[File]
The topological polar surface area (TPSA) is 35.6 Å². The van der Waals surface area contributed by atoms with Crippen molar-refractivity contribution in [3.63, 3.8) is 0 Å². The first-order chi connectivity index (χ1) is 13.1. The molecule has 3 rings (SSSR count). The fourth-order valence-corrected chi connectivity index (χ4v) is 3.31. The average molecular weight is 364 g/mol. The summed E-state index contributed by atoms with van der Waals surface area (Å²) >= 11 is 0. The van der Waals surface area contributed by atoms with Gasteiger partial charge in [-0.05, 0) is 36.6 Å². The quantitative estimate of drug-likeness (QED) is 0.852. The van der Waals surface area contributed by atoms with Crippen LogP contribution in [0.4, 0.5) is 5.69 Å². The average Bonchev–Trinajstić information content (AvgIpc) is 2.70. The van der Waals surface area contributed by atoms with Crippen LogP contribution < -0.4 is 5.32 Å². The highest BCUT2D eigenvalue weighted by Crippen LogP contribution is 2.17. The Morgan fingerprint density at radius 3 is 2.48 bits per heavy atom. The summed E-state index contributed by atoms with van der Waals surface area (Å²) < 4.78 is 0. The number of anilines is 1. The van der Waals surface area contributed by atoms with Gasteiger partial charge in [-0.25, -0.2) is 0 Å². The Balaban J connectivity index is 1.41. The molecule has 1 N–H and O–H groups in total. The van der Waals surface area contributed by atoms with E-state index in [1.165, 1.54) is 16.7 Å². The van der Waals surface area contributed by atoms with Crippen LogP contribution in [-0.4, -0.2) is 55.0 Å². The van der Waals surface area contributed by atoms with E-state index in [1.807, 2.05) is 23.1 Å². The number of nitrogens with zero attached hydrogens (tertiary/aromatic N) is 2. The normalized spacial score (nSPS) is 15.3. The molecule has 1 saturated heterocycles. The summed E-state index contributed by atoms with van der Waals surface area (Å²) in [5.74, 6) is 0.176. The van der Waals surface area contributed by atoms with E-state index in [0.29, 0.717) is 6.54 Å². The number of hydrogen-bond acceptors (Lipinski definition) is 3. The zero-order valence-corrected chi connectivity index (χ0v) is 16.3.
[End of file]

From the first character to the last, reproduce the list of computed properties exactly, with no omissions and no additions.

The topological polar surface area (TPSA) is 35.6 Å². The van der Waals surface area contributed by atoms with Crippen molar-refractivity contribution in [3.63, 3.8) is 0 Å². The first-order chi connectivity index (χ1) is 13.1. The molecule has 3 rings (SSSR count). The fourth-order valence-corrected chi connectivity index (χ4v) is 3.31. The average molecular weight is 364 g/mol. The summed E-state index contributed by atoms with van der Waals surface area (Å²) >= 11 is 0. The van der Waals surface area contributed by atoms with Gasteiger partial charge in [-0.05, 0) is 36.6 Å². The quantitative estimate of drug-likeness (QED) is 0.852. The van der Waals surface area contributed by atoms with Crippen LogP contribution in [0.4, 0.5) is 5.69 Å². The average Bonchev–Trinajstić information content (AvgIpc) is 2.70. The van der Waals surface area contributed by atoms with Crippen LogP contribution < -0.4 is 5.32 Å². The highest BCUT2D eigenvalue weighted by Crippen LogP contribution is 2.17. The Morgan fingerprint density at radius 3 is 2.48 bits per heavy atom. The summed E-state index contributed by atoms with van der Waals surface area (Å²) < 4.78 is 0. The number of anilines is 1. The van der Waals surface area contributed by atoms with Gasteiger partial charge in [-0.25, -0.2) is 0 Å². The Balaban J connectivity index is 1.41. The molecule has 1 N–H and O–H groups in total. The van der Waals surface area contributed by atoms with E-state index in [1.165, 1.54) is 16.7 Å². The van der Waals surface area contributed by atoms with Crippen LogP contribution in [-0.4, -0.2) is 55.0 Å². The van der Waals surface area contributed by atoms with E-state index in [1.807, 2.05) is 23.1 Å². The number of nitrogens with zero attached hydrogens (tertiary/aromatic N) is 2. The normalized spacial score (nSPS) is 15.3. The molecule has 1 saturated heterocycles. The summed E-state index contributed by atoms with van der Waals surface area (Å²) in [5.74, 6) is 0.176. The van der Waals surface area contributed by atoms with E-state index in [0.29, 0.717) is 6.54 Å². The number of hydrogen-bond acceptors (Lipinski definition) is 3. The zero-order valence-corrected chi connectivity index (χ0v) is 16.3.